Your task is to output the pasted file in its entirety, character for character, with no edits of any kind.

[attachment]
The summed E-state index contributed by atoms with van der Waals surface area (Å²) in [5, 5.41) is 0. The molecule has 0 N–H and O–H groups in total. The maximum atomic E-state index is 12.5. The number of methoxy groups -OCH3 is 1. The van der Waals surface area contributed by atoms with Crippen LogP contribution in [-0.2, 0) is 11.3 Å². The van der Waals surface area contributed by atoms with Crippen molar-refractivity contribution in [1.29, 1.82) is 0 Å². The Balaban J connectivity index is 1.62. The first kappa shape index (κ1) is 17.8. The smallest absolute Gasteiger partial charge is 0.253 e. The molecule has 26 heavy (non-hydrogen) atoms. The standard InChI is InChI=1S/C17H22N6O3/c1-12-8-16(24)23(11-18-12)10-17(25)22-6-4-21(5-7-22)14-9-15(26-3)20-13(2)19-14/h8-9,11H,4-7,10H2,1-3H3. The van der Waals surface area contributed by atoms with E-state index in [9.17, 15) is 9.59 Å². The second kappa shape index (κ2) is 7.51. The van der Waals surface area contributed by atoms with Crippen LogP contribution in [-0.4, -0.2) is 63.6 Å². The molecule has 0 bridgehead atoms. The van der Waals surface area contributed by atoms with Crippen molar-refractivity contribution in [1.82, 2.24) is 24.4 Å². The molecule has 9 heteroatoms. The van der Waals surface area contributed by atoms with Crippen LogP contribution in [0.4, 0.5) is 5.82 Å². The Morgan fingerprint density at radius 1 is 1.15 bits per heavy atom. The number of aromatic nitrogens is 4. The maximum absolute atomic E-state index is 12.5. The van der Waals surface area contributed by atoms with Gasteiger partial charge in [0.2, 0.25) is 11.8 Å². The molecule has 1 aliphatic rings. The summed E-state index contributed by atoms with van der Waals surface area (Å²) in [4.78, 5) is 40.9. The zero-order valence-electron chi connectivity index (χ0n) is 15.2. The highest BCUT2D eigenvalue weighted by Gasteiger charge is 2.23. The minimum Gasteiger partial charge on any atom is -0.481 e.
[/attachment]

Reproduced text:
The summed E-state index contributed by atoms with van der Waals surface area (Å²) in [5, 5.41) is 0. The molecule has 0 N–H and O–H groups in total. The maximum atomic E-state index is 12.5. The number of methoxy groups -OCH3 is 1. The van der Waals surface area contributed by atoms with Crippen LogP contribution in [-0.2, 0) is 11.3 Å². The van der Waals surface area contributed by atoms with Crippen molar-refractivity contribution in [1.29, 1.82) is 0 Å². The Balaban J connectivity index is 1.62. The first kappa shape index (κ1) is 17.8. The smallest absolute Gasteiger partial charge is 0.253 e. The molecule has 26 heavy (non-hydrogen) atoms. The standard InChI is InChI=1S/C17H22N6O3/c1-12-8-16(24)23(11-18-12)10-17(25)22-6-4-21(5-7-22)14-9-15(26-3)20-13(2)19-14/h8-9,11H,4-7,10H2,1-3H3. The van der Waals surface area contributed by atoms with E-state index in [9.17, 15) is 9.59 Å². The second kappa shape index (κ2) is 7.51. The van der Waals surface area contributed by atoms with Crippen LogP contribution in [-0.4, -0.2) is 63.6 Å². The molecule has 0 bridgehead atoms. The van der Waals surface area contributed by atoms with Crippen molar-refractivity contribution in [1.82, 2.24) is 24.4 Å². The molecule has 9 heteroatoms. The van der Waals surface area contributed by atoms with Crippen LogP contribution in [0.4, 0.5) is 5.82 Å². The Morgan fingerprint density at radius 1 is 1.15 bits per heavy atom. The number of aromatic nitrogens is 4. The maximum absolute atomic E-state index is 12.5. The van der Waals surface area contributed by atoms with Gasteiger partial charge in [0.2, 0.25) is 11.8 Å². The molecule has 1 aliphatic rings. The summed E-state index contributed by atoms with van der Waals surface area (Å²) in [4.78, 5) is 40.9. The zero-order valence-electron chi connectivity index (χ0n) is 15.2. The highest BCUT2D eigenvalue weighted by Gasteiger charge is 2.23. The minimum Gasteiger partial charge on any atom is -0.481 e.